Last week I commented on the sad state of patent effects on interface design work. Commenters to that entry pointed out that concerns over treble damages for willful infringement, concerns over having employees deposed in patent investigations, and the potential costs of infringement defenses all make it perfectly sensible for companies to shut people up in boxes of ignorance so there's no chance they might be exposed to patent information.
I seem to recall that the original purpose of patents, as written into the US Constitution, was to promote the progress of science. If someone can explain to me how forcing people to be ignorant of what's going on in their field of work promotes progress I'd be grateful. Because to me this is just exactly the opposite of the effects we ought to be getting. Paul Sherman, another professional in the user experience (UX) field, has a combination history and rant on his blog, talking about what this means for those of us who work particularly on the visible portions of software - the interfaces and interactions people have with them.
Now, because I don't particularly care for being shut up in an intellectual blank box, I want to talk about United States Patent Application 20070177803, Apple's Multi-Touch Gesture Dictionary patent application. If you don't want to read the full application, MacNN has a very good summary of many of the main claims and drawings.
Engadget, among others, has a snippy view of the application, claiming that Apple's motivation is to "own" this form of keyboard-less interaction with devices. In particular this patent appears not to be about a specific dictionary or language - which are generally regarded as unpatentable - but rather about software and methods for using a large gesture dictionary and allowing meanings to be assigned in context-sensitive ways to different gestures in the dictionary. The application is laden with phrases like "for example" and "in one embodiment" that seem to be attempting to separate the methods claimed in the patent from any particular implementation.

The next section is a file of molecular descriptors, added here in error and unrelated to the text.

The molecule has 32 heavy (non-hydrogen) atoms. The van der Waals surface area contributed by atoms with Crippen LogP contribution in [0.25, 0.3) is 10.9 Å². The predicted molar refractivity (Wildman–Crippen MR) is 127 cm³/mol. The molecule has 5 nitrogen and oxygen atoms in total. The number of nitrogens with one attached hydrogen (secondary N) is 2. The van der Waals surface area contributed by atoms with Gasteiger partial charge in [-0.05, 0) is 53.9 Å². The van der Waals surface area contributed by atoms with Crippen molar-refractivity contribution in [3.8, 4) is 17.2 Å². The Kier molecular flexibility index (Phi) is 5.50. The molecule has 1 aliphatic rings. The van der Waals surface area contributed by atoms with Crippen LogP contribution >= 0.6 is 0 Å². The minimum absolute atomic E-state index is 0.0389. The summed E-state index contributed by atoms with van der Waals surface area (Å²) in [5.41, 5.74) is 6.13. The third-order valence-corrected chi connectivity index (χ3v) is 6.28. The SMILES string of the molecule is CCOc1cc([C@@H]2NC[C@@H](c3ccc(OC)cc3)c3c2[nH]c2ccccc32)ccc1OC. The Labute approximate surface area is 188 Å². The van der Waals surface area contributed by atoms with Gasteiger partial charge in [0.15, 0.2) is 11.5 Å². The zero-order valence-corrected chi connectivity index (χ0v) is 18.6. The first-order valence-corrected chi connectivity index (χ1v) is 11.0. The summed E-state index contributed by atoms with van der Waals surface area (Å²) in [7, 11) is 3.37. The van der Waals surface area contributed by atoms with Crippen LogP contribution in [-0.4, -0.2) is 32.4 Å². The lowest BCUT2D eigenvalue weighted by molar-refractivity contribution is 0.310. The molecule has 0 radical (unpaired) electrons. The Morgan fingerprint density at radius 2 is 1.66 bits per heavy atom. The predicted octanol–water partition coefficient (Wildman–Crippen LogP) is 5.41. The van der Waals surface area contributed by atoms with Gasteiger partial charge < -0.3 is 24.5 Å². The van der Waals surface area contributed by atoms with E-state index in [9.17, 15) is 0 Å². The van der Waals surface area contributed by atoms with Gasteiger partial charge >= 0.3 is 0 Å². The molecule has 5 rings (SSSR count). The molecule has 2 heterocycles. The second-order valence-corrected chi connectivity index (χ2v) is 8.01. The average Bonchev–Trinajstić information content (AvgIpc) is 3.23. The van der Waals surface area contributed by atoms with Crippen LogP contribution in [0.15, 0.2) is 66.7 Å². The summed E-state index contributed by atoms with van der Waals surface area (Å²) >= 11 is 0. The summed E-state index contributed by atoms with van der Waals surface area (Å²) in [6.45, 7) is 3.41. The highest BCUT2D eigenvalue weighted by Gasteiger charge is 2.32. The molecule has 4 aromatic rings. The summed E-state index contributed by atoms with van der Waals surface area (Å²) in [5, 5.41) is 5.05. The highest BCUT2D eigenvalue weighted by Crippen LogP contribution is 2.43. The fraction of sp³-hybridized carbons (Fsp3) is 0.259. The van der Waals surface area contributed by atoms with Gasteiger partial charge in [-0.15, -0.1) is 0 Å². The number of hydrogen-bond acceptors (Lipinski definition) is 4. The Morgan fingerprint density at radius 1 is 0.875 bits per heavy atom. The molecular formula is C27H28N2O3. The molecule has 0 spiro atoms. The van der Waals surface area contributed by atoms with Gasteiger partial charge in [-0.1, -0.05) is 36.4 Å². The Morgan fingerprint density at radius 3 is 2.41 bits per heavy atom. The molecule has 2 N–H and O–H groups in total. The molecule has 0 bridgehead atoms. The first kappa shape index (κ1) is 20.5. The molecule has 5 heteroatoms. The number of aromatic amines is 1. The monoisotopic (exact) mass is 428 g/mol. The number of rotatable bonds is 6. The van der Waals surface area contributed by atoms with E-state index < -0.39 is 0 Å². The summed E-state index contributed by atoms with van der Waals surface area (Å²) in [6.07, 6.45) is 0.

In addition, the patent application incorporates by reference eight other granted patents or applications in process. This particular application has garnered some attention but it doesn't seem to be unique - it seems to be part of a process of Apple generating IP in this area. As with many of these things, there's a large bucket of prior art and it's not clear what, if any, of that art will be considered relevant. To my knowledge, nobody has yet tried implementing what I would call a gesture dictionary service that can be drawn on by multiple applications; all the implementations I know of embed the gestural language directly.
So in summary, I think some of the people up in arms would do well to read the application carefully and not treat this one application as anything hugely different from what has been going on in the industry for at least the last 15 years.
(Full disclosure: I did my Master's Thesis some years ago in the area of coverbal natural gesture, and studied a bit about gesture languages at that time.)